The aluminium beverage can have significantly increased in popularity over the last decade, emerging as a prominent characteristic within the beverage industry. While supporters of aluminium point to attributes like sustainability and portability as driving reasons, the can has paired itself well with some of the most active growth areas in drinks.
This enthusiasm should not overshadow the reality that beer and carbonates will continue to dominate the aluminium can demand. They still account for 118 billion cans per year in the Americas, a figure that is anticipated to rise regionally. Long-term growth prospects for both categories are constrained by a mix of anti-sugar tendencies, mindful drinking, and pressure from other categories.
This category alignment has been the key to the success of cans. Currently, about four out of every five beverage cans in the Americas contain beer or carbonates. These two have traditionally been the dominating categories in cans and will remain so for the foreseeable future, but their hold is slipping.
This does not imply that the can is not confronted with challenges. Potential challenges may arise from the volatility of aluminium prices, suboptimal recovery rates in some regions, and supply chain complexities. However, it is evident from the long-term tendency that future beverage categories will most certainly be packaged in cans.
While growth expectations in Latin America are promising, overall aluminium cans growth in the area is a fraction of what North America expects (154 million units versus 2.2 billion, respectively). Finally, there is "bottled" water, which is becoming a misnomer as cans become more widespread, not just in sparkling but also in still water in the aftermath of Liquid Death's tremendous success in the United States.
The most significant is energy drinks, the only emerging category with equally promising prospects in Latin and North America. Established brands like Red Bull have traditionally preferred aluminium cans, and there is no prospect of that changing since younger rivals like Bang or Zoa also appear almost entirely in cans.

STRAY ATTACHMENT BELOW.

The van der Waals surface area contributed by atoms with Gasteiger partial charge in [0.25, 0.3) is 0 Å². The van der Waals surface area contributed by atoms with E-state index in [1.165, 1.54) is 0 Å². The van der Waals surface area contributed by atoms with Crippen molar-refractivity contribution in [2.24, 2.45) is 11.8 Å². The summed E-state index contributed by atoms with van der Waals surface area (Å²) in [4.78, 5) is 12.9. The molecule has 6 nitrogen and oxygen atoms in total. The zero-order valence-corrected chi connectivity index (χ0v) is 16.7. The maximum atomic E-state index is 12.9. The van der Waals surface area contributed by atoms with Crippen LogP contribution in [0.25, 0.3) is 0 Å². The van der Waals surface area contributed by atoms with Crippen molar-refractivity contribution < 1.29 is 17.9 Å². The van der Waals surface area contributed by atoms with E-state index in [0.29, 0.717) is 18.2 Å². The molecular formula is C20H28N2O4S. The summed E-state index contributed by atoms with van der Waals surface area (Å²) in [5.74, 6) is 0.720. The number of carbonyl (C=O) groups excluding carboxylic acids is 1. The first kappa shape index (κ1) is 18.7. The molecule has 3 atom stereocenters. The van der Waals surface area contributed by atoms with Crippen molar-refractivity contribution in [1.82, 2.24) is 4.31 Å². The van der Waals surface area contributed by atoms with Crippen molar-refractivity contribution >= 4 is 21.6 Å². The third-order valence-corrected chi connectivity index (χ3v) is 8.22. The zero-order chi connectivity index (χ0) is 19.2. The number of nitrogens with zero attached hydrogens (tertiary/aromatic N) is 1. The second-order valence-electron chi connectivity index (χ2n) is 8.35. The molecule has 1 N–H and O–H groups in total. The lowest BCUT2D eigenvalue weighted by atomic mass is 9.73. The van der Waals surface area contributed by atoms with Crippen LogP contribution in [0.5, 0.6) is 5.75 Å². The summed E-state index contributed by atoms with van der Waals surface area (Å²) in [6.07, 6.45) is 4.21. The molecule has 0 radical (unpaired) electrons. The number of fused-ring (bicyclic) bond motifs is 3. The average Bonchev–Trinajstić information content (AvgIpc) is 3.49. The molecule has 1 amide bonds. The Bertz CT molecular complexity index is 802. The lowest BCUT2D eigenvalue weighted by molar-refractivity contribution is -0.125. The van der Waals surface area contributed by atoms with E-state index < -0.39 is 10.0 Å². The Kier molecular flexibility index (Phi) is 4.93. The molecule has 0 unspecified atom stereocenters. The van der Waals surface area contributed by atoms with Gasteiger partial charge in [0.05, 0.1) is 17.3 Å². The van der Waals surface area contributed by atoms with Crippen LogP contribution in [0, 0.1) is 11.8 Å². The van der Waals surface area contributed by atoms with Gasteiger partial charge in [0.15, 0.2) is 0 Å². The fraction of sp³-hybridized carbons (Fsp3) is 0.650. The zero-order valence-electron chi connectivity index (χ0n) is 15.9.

Then there's the thriving alcoholic RTD market. This category has had significant instability as hard seltzers have given way to pre-mixed cocktails. Still, both have opted to appear almost entirely in cans, so the packaging changeover has been primarily unimportant.
All of the categories above may be classified as either functional or designed to serve as a more health-conscious alternative to existing beverages on the market. It is intriguing to see how cans have effectively positioned themselves as a preferred option for such drinks, exerting a significant influence on introducing new beverage products, particularly those emphasising functionality and healthiness. Aluminium cans have the potential to achieve success by engaging in one or both of two distinct actions. One approach is ensuring they have enough representation in smaller, more dynamic subcategories such as low-sugar goods, craft items, and non-alcoholic beverages. Another method involves appropriating opportunities from competing groups.